• GMPs: Read the cGMPs in 21 CFR Part 117. Then write your product-specific GMPs.
  • SOPs: Standard Operating Procedures are detailed instructions for each step of your process. Think about handing the SOPs to a plant worker. Would they be able to make your product to your standards based on the instructions laid out in the SOPs?
  • Batch Sheets: documents used in plants to monitor processes to ensure that the process is being carried out correctly and as a historical document that can be reviewed if there are any questions about the process in the future.
    • For each step in your process (flow diagram), there should be a section in your batch sheet to document the step.

Step 5. Ingredient Specifications – can think about this in terms of what ingredient (quality/characteristics) you would (and would not) accept into a plant to make your product.

  • Industrial Ingredient Specifications can be used.
  • If you are using a grocery store ingredient:
    • Find a comparable industrial ingredient specification sheet
    • Or – use the Nutrition Facts Panel and/or the USDA FoodData Central to create your own ingredient specification.
  • Use references to set microbial specifications.

Step 6. Conduct a Hazard Analysis using Preventative Controls Methodology

  • Conduct a Hazard Analysis using the Preventative Controls for Human Food manual formatting.
  • Assume strong prerequisite programs and that the plant is specific to your product.
  • Focus on pathogens, allergens, and metal fragments.
  • Determine Preventative Controls for your process and product. Also, determine what other concerns can be managed through Supplier Programs and/or Prerequisite Programs.
  • Discuss the hazard analysis and Preventative Controls with faculty
  • Add the Preventative Controls to the flow diagram.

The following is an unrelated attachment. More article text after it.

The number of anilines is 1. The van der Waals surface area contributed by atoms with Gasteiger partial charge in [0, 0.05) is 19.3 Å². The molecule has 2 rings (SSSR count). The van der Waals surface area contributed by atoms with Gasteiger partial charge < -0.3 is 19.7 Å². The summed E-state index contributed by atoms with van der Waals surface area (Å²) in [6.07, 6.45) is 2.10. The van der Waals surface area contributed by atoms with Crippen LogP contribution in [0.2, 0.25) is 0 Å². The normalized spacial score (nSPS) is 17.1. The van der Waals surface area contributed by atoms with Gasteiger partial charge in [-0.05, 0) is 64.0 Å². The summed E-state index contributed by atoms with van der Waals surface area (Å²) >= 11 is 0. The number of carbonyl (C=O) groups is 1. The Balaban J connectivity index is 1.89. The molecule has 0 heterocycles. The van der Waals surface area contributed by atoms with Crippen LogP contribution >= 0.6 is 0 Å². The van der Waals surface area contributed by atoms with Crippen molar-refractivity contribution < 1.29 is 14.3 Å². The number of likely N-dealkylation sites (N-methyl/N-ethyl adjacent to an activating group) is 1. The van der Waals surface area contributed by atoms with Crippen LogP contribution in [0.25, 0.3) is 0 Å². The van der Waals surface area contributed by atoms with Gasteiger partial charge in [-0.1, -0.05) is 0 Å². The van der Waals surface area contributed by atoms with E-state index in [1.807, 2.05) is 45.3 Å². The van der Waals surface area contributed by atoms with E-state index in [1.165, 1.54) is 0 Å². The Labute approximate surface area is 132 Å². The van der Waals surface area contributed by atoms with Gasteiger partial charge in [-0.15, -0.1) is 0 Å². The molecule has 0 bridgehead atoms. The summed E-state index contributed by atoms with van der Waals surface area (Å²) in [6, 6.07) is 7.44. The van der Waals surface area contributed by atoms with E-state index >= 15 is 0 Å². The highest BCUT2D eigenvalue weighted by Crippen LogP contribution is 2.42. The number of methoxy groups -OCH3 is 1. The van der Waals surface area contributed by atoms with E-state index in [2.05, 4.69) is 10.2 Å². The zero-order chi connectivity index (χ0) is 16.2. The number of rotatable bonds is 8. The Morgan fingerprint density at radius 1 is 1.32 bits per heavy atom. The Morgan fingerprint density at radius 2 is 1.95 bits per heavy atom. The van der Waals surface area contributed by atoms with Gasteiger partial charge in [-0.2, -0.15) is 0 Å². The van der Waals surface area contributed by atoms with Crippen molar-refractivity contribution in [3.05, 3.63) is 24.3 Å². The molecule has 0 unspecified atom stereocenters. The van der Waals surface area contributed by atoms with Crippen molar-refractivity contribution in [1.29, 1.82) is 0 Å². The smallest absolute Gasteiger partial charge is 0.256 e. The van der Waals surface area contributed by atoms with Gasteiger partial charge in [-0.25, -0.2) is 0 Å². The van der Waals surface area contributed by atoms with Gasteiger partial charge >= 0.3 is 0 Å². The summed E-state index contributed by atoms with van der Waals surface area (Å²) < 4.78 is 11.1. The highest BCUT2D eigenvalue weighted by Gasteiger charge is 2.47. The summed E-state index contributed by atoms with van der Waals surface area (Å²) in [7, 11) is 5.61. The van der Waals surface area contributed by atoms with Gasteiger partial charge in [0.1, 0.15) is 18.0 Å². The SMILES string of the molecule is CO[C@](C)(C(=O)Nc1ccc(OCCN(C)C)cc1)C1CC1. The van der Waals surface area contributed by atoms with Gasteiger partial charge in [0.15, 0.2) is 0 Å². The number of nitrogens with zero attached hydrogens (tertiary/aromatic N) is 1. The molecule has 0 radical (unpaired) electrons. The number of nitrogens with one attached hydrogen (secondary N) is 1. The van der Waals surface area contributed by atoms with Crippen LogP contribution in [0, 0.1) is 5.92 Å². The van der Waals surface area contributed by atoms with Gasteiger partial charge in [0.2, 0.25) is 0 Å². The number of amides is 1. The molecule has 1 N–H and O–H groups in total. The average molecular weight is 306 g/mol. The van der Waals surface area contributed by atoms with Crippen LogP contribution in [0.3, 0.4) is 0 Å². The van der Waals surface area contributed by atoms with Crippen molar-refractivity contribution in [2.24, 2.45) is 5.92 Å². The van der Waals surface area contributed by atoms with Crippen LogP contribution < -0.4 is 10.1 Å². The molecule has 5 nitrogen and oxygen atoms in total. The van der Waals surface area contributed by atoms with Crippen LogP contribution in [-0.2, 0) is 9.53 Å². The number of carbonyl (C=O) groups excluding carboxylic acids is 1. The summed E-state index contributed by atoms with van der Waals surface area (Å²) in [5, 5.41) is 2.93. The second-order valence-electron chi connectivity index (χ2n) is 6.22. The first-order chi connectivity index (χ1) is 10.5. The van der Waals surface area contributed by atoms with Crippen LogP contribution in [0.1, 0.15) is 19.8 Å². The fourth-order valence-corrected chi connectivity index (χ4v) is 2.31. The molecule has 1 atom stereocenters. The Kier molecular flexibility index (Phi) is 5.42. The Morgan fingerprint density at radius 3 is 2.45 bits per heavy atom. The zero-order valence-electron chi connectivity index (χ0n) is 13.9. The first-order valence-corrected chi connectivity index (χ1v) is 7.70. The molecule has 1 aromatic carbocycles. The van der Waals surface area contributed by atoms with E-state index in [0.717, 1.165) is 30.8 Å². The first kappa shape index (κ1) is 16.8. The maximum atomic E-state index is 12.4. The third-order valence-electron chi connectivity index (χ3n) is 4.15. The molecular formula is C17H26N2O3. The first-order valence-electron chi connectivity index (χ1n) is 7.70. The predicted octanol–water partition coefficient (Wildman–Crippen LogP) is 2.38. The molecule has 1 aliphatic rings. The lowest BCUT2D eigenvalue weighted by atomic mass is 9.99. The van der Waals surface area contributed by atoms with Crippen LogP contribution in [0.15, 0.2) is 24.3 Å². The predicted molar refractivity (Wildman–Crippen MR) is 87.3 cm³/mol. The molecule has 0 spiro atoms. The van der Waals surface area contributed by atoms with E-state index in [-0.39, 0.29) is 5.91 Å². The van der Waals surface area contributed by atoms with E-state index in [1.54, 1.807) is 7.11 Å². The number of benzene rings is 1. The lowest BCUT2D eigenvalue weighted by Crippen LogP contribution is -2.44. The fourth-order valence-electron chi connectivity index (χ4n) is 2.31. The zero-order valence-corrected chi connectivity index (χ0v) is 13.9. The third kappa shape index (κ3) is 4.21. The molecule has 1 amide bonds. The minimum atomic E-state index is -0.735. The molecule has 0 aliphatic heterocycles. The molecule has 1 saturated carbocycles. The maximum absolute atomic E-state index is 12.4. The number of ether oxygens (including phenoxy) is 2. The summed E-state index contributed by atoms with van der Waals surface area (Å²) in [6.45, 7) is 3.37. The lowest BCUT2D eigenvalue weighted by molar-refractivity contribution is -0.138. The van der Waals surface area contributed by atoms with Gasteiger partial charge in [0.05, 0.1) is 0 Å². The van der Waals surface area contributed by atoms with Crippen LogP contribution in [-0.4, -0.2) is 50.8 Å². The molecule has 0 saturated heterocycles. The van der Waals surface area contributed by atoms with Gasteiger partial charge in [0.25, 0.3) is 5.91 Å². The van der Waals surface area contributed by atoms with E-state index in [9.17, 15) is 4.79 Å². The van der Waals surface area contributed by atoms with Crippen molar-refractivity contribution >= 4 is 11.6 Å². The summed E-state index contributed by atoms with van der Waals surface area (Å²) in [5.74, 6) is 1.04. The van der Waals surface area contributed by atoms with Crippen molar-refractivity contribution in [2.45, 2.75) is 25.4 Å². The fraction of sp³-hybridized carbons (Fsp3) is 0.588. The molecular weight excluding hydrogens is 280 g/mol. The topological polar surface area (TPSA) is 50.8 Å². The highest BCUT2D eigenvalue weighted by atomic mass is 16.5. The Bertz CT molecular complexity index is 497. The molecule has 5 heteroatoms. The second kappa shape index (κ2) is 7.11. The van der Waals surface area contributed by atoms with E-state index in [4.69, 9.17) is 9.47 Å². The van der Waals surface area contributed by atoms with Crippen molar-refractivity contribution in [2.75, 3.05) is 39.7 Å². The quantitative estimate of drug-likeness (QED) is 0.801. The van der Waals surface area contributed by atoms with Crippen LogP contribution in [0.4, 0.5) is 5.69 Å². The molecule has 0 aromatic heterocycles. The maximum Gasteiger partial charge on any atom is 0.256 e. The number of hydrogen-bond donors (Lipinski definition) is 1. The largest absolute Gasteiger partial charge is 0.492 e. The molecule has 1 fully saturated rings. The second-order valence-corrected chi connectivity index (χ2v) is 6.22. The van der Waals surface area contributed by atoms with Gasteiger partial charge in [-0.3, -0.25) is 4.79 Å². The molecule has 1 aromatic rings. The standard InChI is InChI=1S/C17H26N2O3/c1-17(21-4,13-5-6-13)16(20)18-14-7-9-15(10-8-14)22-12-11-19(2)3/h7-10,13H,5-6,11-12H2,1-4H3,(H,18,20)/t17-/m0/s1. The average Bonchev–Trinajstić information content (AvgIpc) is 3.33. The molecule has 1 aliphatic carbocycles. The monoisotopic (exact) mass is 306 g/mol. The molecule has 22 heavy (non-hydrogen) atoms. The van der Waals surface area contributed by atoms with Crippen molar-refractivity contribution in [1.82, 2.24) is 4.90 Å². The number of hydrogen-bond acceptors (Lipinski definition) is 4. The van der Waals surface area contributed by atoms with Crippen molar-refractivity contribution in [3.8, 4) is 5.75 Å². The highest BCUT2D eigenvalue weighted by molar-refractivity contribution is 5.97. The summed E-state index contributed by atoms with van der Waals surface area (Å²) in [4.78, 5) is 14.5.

Step 7. Packaging & Storage

  • Think about your product characteristics.
  • What functionality does your product packaging need to have to protect your product and have a positive impact on shelf life?
  • Research packaging types to choose the ideal packaging material(s) for your product. More information about packaging will be included in the Commercialization section, but it does not hurt to start researching packaging materials as you have time.
  • Discuss packaging needs for the scaled-up product (may not be the same as your ideal packaging).
  • Need refrigerator or freezer space for the scaled-up product? Check with faculty to coordinate space.

Step 8. Scale Up

  • The actual scale-up will take one to two lab periods. During this time, your team will make enough product for testing needs.
  • It is important to have all of the details and procedure parameters figured out before scale-up occurs because typically there are only enough time and resources to scale up once.

Step 9. Analytical Measurements

  • Your main goals are to:
    • Compare your gold-standard product to your scaled-up product
    • Collect data related to shelf-life determination (pH, water activity, color, etc.)
    • Collect data – in-process and finished product – to provide guidance for process and finished product specifications.
  • Refer to Step 1 for the analytical equipment list.


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Food Product Development Lab Manual Copyright © 2021 by Kate Gilbert and Ken Prusa is licensed under a Creative Commons Attribution-NonCommercial-ShareAlike 4.0 International License, except where otherwise noted.